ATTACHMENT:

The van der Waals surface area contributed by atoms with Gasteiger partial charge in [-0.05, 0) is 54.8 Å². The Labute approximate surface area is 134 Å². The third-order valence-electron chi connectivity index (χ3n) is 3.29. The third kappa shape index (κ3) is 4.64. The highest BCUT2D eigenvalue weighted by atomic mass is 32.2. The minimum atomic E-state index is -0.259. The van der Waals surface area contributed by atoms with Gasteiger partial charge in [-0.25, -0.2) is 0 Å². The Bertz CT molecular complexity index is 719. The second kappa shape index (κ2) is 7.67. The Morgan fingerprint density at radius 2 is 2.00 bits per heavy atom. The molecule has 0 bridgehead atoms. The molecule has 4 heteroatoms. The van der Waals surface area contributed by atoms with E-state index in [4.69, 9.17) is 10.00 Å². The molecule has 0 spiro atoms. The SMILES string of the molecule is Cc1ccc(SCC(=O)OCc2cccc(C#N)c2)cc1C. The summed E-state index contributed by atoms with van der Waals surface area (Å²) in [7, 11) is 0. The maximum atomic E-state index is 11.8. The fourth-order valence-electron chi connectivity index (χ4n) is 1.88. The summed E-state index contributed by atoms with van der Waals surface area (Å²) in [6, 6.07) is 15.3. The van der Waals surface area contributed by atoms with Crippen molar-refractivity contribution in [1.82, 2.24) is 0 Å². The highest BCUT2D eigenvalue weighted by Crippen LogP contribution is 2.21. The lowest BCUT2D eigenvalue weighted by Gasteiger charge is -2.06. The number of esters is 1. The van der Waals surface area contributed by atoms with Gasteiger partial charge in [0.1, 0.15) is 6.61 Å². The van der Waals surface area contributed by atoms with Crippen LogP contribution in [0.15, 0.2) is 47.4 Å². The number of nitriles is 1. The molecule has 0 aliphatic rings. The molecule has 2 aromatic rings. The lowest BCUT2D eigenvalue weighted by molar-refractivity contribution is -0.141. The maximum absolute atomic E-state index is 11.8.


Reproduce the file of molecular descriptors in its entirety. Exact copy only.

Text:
The van der Waals surface area contributed by atoms with Gasteiger partial charge in [-0.05, 0) is 54.8 Å². The Labute approximate surface area is 134 Å². The third-order valence-electron chi connectivity index (χ3n) is 3.29. The third kappa shape index (κ3) is 4.64. The highest BCUT2D eigenvalue weighted by atomic mass is 32.2. The minimum atomic E-state index is -0.259. The van der Waals surface area contributed by atoms with Gasteiger partial charge in [-0.25, -0.2) is 0 Å². The Bertz CT molecular complexity index is 719. The second kappa shape index (κ2) is 7.67. The Morgan fingerprint density at radius 2 is 2.00 bits per heavy atom. The molecule has 0 bridgehead atoms. The molecule has 4 heteroatoms. The van der Waals surface area contributed by atoms with E-state index in [4.69, 9.17) is 10.00 Å². The molecule has 0 spiro atoms. The SMILES string of the molecule is Cc1ccc(SCC(=O)OCc2cccc(C#N)c2)cc1C. The summed E-state index contributed by atoms with van der Waals surface area (Å²) in [7, 11) is 0. The maximum atomic E-state index is 11.8. The fourth-order valence-electron chi connectivity index (χ4n) is 1.88. The summed E-state index contributed by atoms with van der Waals surface area (Å²) in [6, 6.07) is 15.3. The van der Waals surface area contributed by atoms with Crippen molar-refractivity contribution in [1.82, 2.24) is 0 Å². The highest BCUT2D eigenvalue weighted by Crippen LogP contribution is 2.21. The lowest BCUT2D eigenvalue weighted by Gasteiger charge is -2.06. The number of esters is 1. The van der Waals surface area contributed by atoms with Gasteiger partial charge in [0.1, 0.15) is 6.61 Å². The van der Waals surface area contributed by atoms with Crippen LogP contribution in [0.15, 0.2) is 47.4 Å². The number of nitriles is 1. The molecule has 0 aliphatic rings. The molecule has 2 aromatic rings. The lowest BCUT2D eigenvalue weighted by molar-refractivity contribution is -0.141. The maximum absolute atomic E-state index is 11.8.